When was the last time that he actually visiting a local parkrun, or took part in one? They have been like that for years, and that was one of the main attractions, particularly for non-active runners. It’s local, it’s free, and people can just come and run, and it's always a welcoming experience! Has he only just realised this?

Why not consult with the park running community first?

He cites essential changes needed to the way they display performance related stats, yet thankfully, he acknowledges the need for the retention of individual stats, with timings, age cat results, and a comparison list of previous results.

I think however, the CEO has made a huge mistake with his actions, and the recent feedback seems to back my opinion. It would seem his decision was based on a relatively small survey of which full details have so far not been fully revealed. Did this survey ask parkrunners or other sports people involved with parkrun? How many were involved? What were the questions asked? Were they fun and social runners, or club and elite runners? Will he publish this data?

Despite my reservations about his decision, my concern is that for some unknown reason he didn’t use all the current online email addresses, or text details, of the many hundreds of thousands of runners, volunteers, marshalls, and even sponsors already on their system, to find out what they thought about any proposed changes?

Parkrun seem to use this online data when it suits them to promote sports gear and sponsors’ equipment, when it suits them, so why not take advantage of ready-made source, that are actually involved with parkrun every week?

I gather that at least one major sponsor has already pulled out due to the decision. Was this because they weren’t consulted - just like all of us? Or did they NOT agree with the decision? And did he face any pressure to act from sponsors?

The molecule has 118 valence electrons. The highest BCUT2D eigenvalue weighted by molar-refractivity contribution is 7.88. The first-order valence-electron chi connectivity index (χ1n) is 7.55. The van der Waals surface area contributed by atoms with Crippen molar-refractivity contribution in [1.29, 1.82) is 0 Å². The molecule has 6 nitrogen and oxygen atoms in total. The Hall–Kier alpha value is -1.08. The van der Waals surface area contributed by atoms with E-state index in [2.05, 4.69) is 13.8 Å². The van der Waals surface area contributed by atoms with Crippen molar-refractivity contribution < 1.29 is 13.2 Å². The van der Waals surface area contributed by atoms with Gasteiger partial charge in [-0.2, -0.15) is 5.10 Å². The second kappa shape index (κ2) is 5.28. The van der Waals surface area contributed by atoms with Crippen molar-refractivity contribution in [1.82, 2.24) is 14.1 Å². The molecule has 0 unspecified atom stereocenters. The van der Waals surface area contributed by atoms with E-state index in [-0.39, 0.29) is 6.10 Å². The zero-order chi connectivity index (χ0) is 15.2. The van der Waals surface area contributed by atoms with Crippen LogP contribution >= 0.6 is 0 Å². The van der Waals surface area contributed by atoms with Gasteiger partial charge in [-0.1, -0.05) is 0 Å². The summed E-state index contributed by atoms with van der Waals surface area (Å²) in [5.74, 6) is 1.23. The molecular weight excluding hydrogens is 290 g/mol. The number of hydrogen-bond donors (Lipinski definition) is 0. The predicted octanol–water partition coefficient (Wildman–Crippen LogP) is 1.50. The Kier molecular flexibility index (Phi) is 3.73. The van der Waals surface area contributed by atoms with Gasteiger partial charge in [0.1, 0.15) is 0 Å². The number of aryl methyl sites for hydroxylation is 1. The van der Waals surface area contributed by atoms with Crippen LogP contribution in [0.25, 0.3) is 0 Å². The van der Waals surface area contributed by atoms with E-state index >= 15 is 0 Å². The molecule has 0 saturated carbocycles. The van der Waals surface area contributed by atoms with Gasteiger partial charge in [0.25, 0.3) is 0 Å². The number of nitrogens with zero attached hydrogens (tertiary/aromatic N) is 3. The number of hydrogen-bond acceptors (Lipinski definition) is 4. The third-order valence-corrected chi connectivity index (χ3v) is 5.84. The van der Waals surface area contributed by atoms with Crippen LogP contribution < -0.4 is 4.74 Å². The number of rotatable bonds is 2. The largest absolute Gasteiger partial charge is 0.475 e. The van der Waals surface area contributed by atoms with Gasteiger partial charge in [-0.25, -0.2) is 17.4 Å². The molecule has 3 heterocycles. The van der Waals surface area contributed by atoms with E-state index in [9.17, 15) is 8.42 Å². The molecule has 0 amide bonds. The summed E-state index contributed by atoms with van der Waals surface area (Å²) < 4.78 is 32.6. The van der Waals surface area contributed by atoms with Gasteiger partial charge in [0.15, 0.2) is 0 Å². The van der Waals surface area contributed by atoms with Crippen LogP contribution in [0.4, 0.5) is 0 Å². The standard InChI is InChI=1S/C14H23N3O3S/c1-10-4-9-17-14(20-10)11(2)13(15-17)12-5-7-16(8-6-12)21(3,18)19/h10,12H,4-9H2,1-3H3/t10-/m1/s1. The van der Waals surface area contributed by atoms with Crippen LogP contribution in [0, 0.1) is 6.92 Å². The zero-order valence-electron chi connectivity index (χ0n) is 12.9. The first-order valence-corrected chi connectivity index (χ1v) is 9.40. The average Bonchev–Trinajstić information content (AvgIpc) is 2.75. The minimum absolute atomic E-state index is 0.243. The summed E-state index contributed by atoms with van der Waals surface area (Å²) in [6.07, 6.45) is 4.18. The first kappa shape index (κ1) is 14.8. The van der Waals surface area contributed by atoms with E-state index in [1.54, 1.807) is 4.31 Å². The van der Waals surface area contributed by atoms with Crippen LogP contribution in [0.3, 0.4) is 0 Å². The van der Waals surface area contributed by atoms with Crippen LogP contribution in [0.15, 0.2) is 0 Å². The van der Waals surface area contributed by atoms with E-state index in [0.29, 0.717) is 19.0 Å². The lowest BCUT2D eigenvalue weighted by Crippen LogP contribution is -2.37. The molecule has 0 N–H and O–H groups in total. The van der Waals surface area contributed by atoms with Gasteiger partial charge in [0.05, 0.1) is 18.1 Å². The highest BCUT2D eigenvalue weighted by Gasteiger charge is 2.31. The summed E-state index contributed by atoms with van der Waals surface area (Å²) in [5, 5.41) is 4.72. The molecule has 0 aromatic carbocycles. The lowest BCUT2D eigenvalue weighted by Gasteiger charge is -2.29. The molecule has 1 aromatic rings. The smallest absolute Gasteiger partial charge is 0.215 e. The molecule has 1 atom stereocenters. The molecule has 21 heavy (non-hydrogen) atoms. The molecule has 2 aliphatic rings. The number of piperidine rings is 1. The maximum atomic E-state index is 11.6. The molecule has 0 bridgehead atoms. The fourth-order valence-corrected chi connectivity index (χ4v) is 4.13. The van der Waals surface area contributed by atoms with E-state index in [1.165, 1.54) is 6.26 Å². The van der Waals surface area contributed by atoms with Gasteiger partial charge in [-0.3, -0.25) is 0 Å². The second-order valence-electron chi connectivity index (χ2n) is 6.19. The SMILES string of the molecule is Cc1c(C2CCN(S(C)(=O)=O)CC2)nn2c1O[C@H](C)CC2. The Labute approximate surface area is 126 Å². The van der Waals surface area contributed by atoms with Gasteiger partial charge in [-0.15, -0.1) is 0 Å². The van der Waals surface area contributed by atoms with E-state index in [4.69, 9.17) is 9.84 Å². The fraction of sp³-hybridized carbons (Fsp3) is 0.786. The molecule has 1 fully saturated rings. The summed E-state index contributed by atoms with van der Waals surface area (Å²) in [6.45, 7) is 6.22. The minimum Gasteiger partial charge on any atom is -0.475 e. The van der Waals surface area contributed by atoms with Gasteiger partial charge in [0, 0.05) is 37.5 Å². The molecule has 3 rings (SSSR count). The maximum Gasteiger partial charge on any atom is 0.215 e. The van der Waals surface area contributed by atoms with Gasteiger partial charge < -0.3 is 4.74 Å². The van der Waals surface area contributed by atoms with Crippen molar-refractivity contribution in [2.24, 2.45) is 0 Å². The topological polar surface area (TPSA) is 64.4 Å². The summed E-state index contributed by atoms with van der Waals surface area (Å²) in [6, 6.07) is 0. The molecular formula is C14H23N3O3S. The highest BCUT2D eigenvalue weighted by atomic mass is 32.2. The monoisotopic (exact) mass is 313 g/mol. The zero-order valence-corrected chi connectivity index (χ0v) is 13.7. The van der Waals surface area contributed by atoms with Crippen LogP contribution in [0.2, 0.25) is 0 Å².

Golden goose getting fatter!

Parkrun seems to have become a cash machine for attracting sponsors to a regular mass participation event (run by volunteers), and the golden goose seems to be getting fatter each year, which in turn has no doubt also boosted the remuneration of parkrun officials. 


The CEO is fairly new to this organisation with only a couple of years of experience, and in my opinion, he still has much to learn from grass roots participants, and supporters, who ultimately, help to pay his wages. 

Parkrun people deserve to have say, and I wonder what the original team who actually created the parkrun idea, have to say about these latest changes? Perhaps they sold the idea with a proviso, not to get involved again, or faced a gagging clause in their contracts?


What about transgender runners?

With last week’s statement and a report carried with my Blog and via the BBC, I note, as many hundreds of others have also suggested, that the real reason for the removal of these interesting male and female records, is probably more based on their other recent and equally controversial decision regarding the involvement of transgender runners?

It seems that some complaints have been made to parkrun HQ about the participation of biological male athletes, and/or transgender athletes, taking part in women’s events and recording PB times. This has quite naturally upset many top female athletes who claim it is most unfair to compare these results.